We investigate whether rates of evolution vary across latitudinal and ecological gradients in traits (song, colour, morphometrics and climatic niche) important for speciation and ecological differentiation. A key focus has been on rates of evolution in the courtship songs used by birds to attract mates. Our results demonstrate faster evolution of bird song (Weir & Wheatcroft 2011, Proc. Roy B; Weir et al. 2012 Evolution. Former MSc student Adam Lawson demonstrated a much faster rate of climatic niche evolution at high latitudes, suggesting that divergent selection pressures are stronger towards the poles (Lawson & Weir 2014, Ecology Letters) while PhD student Vanessa Luzuriaga-Aveiga has demonstrated that increased elevational differentiation results in increased rates of song and morphometric trait evolution across the Amazon and eastern Andean slopes (Luzuriaga-Aveiga & Weir 2019, Ecology Letters). PhD student Sean Anderson has developed new models of trait evolution (and a new R package) that quantify the degree of divergent adaptation (Anderson & Weir 2020, Am. Nat.) and more recently that distinguish between character displacement,

    ecological sorting or time as explanations for greater trait divergence in sympatric versus allopatric sister species pairs. His key finding is that an overwhelming signature of character displacement characterizes continental faunas, with the effect strongest in the tropics (Anderson & Weir 2021, PNAS). Compiling one of the largest comparative datasets involving morphometric traits yet examined, Sean applied our newest trait evolution models which estimate the proportion of species pairs evolving under divergent selection during the critical, initial allopatric phase of speciation to be only about 10%. These results argue against ecological speciation via divergent selection as a key driver of most speciation events and instead suggests that niche conservatism or parallel ecological selection may be the dominant drivers (Anderson & Weir 2022, Science).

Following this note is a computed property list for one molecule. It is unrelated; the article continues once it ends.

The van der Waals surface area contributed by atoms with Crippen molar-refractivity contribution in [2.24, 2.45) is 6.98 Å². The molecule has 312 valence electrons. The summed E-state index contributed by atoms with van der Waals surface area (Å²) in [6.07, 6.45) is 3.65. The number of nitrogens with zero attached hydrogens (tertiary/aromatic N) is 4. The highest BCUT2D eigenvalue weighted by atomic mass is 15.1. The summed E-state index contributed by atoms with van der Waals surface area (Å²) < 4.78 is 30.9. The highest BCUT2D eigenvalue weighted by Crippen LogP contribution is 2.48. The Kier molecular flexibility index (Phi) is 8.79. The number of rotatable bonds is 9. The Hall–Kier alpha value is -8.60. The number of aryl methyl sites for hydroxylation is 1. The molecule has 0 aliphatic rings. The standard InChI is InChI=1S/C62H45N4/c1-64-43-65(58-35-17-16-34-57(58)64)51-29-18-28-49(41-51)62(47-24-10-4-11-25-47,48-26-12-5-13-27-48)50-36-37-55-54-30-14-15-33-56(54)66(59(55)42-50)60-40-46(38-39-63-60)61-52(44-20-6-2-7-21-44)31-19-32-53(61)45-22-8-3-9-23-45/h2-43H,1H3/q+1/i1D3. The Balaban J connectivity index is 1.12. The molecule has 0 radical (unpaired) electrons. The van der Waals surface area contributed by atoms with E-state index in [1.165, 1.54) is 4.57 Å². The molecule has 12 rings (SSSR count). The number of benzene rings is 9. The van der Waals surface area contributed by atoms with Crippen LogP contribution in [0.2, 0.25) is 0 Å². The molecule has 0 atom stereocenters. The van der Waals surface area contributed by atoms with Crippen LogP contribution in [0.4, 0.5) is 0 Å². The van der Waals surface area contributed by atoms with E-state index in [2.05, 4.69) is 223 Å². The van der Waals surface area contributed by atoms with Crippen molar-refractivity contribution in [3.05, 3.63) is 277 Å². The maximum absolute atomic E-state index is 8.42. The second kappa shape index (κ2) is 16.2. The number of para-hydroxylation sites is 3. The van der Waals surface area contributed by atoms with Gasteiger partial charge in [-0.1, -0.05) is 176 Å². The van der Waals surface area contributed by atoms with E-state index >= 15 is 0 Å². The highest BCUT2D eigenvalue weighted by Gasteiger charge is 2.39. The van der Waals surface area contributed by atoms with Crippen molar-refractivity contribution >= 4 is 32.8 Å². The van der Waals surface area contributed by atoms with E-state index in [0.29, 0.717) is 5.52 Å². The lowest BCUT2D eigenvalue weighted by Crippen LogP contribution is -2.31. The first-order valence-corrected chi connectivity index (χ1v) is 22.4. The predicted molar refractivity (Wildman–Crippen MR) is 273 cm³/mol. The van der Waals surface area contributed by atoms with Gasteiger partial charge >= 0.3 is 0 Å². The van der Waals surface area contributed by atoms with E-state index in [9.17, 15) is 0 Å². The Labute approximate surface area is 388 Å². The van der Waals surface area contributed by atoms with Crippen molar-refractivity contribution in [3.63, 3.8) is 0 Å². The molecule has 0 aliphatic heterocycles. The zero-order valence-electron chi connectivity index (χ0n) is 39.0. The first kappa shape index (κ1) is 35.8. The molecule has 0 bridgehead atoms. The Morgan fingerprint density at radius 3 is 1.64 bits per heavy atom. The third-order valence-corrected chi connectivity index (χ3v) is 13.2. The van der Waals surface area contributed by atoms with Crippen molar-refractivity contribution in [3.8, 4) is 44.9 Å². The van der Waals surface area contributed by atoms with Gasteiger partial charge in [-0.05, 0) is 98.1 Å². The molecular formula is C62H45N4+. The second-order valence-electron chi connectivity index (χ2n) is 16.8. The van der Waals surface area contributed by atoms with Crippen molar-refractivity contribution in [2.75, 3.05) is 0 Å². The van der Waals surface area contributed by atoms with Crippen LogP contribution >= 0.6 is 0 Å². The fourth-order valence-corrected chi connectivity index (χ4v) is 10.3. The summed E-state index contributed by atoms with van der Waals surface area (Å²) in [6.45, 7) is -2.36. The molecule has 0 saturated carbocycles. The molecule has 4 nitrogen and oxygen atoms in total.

Comparative Phylogeography and Biogeography

    An ongoing focus of the lab is to utilize comparative approaches across many species to address key biogeographic questions such as the role of ice sheets in driving allopatric speciation in boreal birds (read.here) and New Zealand kiwi (read here), the role of climate change in driving diversification of lowland and highland birds of the Neotropics (read here), and the role of landbridge completion in driving the Great American Biotic Interchange between North and South American birds (read here). We are using genome-wide and whole genome datasets to study phylogeographic questions in a variety of other North American and Amazonian species: manakins (Ph.D. student Else Mikkelsen and former student Dr. Alfredo Barrera-Guzman), antbirds (former students Dr. Aurea Cronemberger and Dr. Maya Faccio), tanagers (Ph.D. student Vanessa Luzuriaga), flyctachers (former post doc Dr. Jordan Bemmels), warblers, thrushes (with collaborators Alyssa FitzGerald and Jeremy Kirchmam), titmice (with collaborator Claire Curry), and kiwi (with former post doc Dr. Jordan Bemmels).

    Weir Lab Opportunities (details here)